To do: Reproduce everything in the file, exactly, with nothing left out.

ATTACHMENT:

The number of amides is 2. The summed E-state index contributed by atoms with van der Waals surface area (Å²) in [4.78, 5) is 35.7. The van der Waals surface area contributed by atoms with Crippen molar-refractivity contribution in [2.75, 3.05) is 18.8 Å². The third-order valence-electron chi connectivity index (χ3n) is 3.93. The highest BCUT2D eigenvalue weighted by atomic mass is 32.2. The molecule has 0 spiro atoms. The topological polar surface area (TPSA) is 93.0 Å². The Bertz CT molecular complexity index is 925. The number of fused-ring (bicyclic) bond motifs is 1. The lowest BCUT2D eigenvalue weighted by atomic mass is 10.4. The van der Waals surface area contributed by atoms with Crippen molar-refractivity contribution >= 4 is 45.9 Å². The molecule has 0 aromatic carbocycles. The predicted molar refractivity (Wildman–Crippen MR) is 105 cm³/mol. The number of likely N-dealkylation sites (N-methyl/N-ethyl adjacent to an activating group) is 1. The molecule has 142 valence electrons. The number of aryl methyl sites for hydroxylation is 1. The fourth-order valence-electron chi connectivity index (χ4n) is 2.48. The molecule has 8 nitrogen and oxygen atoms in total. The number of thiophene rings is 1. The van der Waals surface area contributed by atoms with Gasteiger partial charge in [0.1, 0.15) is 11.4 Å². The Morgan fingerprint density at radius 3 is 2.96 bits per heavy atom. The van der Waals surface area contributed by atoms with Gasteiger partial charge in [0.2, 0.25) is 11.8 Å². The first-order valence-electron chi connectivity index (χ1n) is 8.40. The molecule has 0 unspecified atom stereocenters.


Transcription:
The number of amides is 2. The summed E-state index contributed by atoms with van der Waals surface area (Å²) in [4.78, 5) is 35.7. The van der Waals surface area contributed by atoms with Crippen molar-refractivity contribution in [2.75, 3.05) is 18.8 Å². The third-order valence-electron chi connectivity index (χ3n) is 3.93. The highest BCUT2D eigenvalue weighted by atomic mass is 32.2. The molecule has 0 spiro atoms. The topological polar surface area (TPSA) is 93.0 Å². The Bertz CT molecular complexity index is 925. The number of fused-ring (bicyclic) bond motifs is 1. The lowest BCUT2D eigenvalue weighted by atomic mass is 10.4. The van der Waals surface area contributed by atoms with Crippen molar-refractivity contribution >= 4 is 45.9 Å². The molecule has 0 aromatic carbocycles. The predicted molar refractivity (Wildman–Crippen MR) is 105 cm³/mol. The number of likely N-dealkylation sites (N-methyl/N-ethyl adjacent to an activating group) is 1. The molecule has 142 valence electrons. The number of aryl methyl sites for hydroxylation is 1. The fourth-order valence-electron chi connectivity index (χ4n) is 2.48. The molecule has 8 nitrogen and oxygen atoms in total. The number of thiophene rings is 1. The van der Waals surface area contributed by atoms with Gasteiger partial charge in [0.1, 0.15) is 11.4 Å². The Morgan fingerprint density at radius 3 is 2.96 bits per heavy atom. The van der Waals surface area contributed by atoms with Gasteiger partial charge in [0.2, 0.25) is 11.8 Å². The first-order valence-electron chi connectivity index (χ1n) is 8.40. The molecule has 0 unspecified atom stereocenters.